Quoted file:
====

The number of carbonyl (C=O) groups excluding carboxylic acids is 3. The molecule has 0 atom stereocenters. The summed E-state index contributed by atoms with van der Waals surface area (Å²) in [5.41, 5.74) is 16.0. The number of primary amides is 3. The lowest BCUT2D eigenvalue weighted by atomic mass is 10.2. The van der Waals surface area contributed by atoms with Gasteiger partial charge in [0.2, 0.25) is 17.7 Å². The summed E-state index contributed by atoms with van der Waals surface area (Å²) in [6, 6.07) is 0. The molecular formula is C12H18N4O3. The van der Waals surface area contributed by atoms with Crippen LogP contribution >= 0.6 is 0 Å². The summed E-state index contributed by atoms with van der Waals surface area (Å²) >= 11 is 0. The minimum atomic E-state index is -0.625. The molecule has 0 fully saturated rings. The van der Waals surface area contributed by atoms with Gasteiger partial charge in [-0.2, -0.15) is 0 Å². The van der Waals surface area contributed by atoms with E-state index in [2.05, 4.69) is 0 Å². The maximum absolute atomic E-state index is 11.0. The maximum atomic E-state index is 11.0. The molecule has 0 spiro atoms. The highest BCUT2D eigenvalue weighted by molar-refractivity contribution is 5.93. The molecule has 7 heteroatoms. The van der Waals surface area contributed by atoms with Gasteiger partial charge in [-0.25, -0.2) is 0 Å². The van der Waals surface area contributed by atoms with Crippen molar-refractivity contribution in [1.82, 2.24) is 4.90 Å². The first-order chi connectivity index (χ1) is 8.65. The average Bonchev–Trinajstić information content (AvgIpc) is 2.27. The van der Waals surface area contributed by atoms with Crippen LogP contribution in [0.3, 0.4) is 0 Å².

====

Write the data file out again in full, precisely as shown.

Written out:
The number of carbonyl (C=O) groups excluding carboxylic acids is 3. The molecule has 0 atom stereocenters. The summed E-state index contributed by atoms with van der Waals surface area (Å²) in [5.41, 5.74) is 16.0. The number of primary amides is 3. The lowest BCUT2D eigenvalue weighted by atomic mass is 10.2. The van der Waals surface area contributed by atoms with Gasteiger partial charge in [0.2, 0.25) is 17.7 Å². The summed E-state index contributed by atoms with van der Waals surface area (Å²) in [6, 6.07) is 0. The molecular formula is C12H18N4O3. The van der Waals surface area contributed by atoms with Crippen LogP contribution >= 0.6 is 0 Å². The summed E-state index contributed by atoms with van der Waals surface area (Å²) >= 11 is 0. The minimum atomic E-state index is -0.625. The molecule has 0 fully saturated rings. The van der Waals surface area contributed by atoms with Gasteiger partial charge in [-0.2, -0.15) is 0 Å². The van der Waals surface area contributed by atoms with E-state index in [2.05, 4.69) is 0 Å². The maximum absolute atomic E-state index is 11.0. The maximum atomic E-state index is 11.0. The molecule has 0 spiro atoms. The highest BCUT2D eigenvalue weighted by molar-refractivity contribution is 5.93. The molecule has 7 heteroatoms. The van der Waals surface area contributed by atoms with Gasteiger partial charge in [-0.25, -0.2) is 0 Å². The van der Waals surface area contributed by atoms with Crippen molar-refractivity contribution in [1.82, 2.24) is 4.90 Å². The first-order chi connectivity index (χ1) is 8.65. The average Bonchev–Trinajstić information content (AvgIpc) is 2.27. The van der Waals surface area contributed by atoms with Crippen LogP contribution in [0.3, 0.4) is 0 Å².